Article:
I spend most of my days on the computer, and when I’m not busy writing, I’m working on various entrepreneurial endeavors or interviewing and meeting with other business owners and entrepreneurs around my community and around the world for my podcast. I’ve realized in my time since leaving corporate America that solo entrepreneurs and small business owners often have a different perspective of the world than typical workers with a 9-5 day job. I scoured the web for great business owner insights that regular people don’t run into on a regular basis. Here are some favorite gems of wisdom that can help you succeed in your business, or your career.
Business lessons from entreprenuers
“That grades in school have only a minor correlation to success in entrepreneurship. Even in many cases, intelligence has only a minor correlation as well.” -Brian Sloan via Quora
I am a strong believer in education, and credit much of my online success to my two finances degrees, including an MBA. That said, I was not a 4.0 student. I was more in the 3.0-3.5 range. While that didn’t help me land a job at Goldman, in the world of entrepreneurship I do just fine. Thanks to a combination of the right skills and a solid work ethic, I have passed many of my peers in terms of income and business success. I even do better than many people smarter than me, as I focus on the right skills rather than just getting an A.
I recently read the story of Richard Rosner, arguably one of the most intelligent people in the world but someone who has had limited career success. Despite his record-setting IQ, his career didn’t lead to any groundbreaking business or discoveries. He has worked as a stripper, roller rink waiter, and other menial jobs, plus a few media appearances. Many people without the same mental abilities built huge business empires through hard work and determination.
“Entrepreneurs know how messy running a business is – but you don’t hear about it because most of us are pretending it’s all under control.” -Asim Qureshi via Quora
Business blunders make the news when they impact a wide number of people, as is evidenced by recent airline PR problems and customer data hacks. But most of the time, business problems stay private inside the business. In a startup, everyone works on all parts of the business. Few financial, digital, human resources, or other parts of the business are handled perfectly. Many businesses operate with varying degrees of organized chaos on a daily basis.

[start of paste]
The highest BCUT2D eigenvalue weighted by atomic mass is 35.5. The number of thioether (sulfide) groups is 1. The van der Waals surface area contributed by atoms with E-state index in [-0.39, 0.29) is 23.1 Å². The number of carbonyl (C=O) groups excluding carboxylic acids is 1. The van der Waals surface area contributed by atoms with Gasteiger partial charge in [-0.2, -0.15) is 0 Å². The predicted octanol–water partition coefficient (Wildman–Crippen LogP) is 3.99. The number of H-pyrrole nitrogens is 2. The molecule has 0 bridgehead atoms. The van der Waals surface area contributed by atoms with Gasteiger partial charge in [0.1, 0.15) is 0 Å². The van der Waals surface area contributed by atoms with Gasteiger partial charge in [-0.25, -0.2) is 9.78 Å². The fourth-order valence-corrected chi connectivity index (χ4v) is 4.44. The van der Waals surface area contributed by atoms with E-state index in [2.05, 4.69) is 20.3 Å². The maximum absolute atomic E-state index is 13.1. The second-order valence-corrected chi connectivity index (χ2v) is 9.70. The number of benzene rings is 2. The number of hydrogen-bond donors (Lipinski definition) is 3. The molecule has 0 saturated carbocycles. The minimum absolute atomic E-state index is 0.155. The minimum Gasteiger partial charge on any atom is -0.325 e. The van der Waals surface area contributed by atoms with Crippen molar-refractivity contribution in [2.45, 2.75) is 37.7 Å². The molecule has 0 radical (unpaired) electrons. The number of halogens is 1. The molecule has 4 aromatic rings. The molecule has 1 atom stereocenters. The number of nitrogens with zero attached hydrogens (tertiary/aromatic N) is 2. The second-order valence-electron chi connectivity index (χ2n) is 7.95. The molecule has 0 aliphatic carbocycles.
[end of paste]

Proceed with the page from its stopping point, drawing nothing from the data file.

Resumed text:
The sign of a strong CEO is someone who can navigate the muddy waters of business and put on a confident face even in the midst of adversity. Things rarely go exactly as planned, and business leaders must always be ready to react and pivot when things go awry.
“When you’re starting a company, you’re wearing many hats. An [sic] entrepreneur learns what needs to be done fast.” -Nathan Resnick via Quora
In my business, which is a small, solo-run enterprise, I am the CEO, accountant, salesman, marketer, inside legal counsel, and more. When I run into an issue, I can’t delegate it to another employee, I just have to figure it out. But even in startups with growing teams, founders and everyone else should be ready to learn new skills on the fly. Resnick shared that he learned everything from accounting to patents while starting a small business in college, and that is not an entirely unique story.
Going in with co-founders can help offset your weaknesses, but at the end of the day, business has to get done and move forward. That often means figuring things out as you go. What’s really cool, however, is that anyone can learn as they go, not just business owners.
“Overnight successes take 10 years.” -Eric Griffin via Quora
This is one I can certainly relate to! I gained a small bit of notice when my business broke the $10,000 per month mark consistently, but it took eight years of hard work to get there. The same is true of founders in a range of successful businesses. Jeff Bezos, Bill Gates, Mark Zuckerberg, Steve Jobs, and leaders across many companies and industries started working in garages, dorm rooms, and other less than glamorous locations for years before their business hit the big time.
While the media loves to get rich quick stories, in reality, most business success doesn’t happen overnight. It takes years of blood, sweat, and tears to reach huge levels of success.
“Entrepreneurship isn’t a job — it’s a lifestyle.” -Shirsha Dutta via Quora
At the end of a long workday, those who work for an employer can hang up their coat (or laptop) and head home for the day. While employers expect more and more and work hours often bleed into home life and vacations, employees can usually leave work at the office. For entrepreneurs, all hours are business hours. It never stops. One day this week I started at 6:30 am and last night I worked until 8:00 pm. I took care of work communications on a recent vacation to Victoria, Canada, and I’m never away from my phone for fear of missing an important client email or call.
While it may invade my work-life balance, I wouldn’t give it up. I’m always working in many ways, as my mind rarely wanders far from my business and side hustle adventures. Most women entrepreneurs would share a similar lifestyle experience, where you never completely shut down from the job.
Entrepreneurs are a unique breed
Business lessons come in many shapes and forms. Entrepreneurs often learn lessons on the job, figuring things out as they go. Take these lessons to heart and they can help you in your business, or even in a day job. If you embody the entrepreneurial spirit, these business lessons likely resonate with you. If you struggle in your business, keep in mind that many have before you as well, and you are not alone. But if you can persevere, you and your business have good things ahead.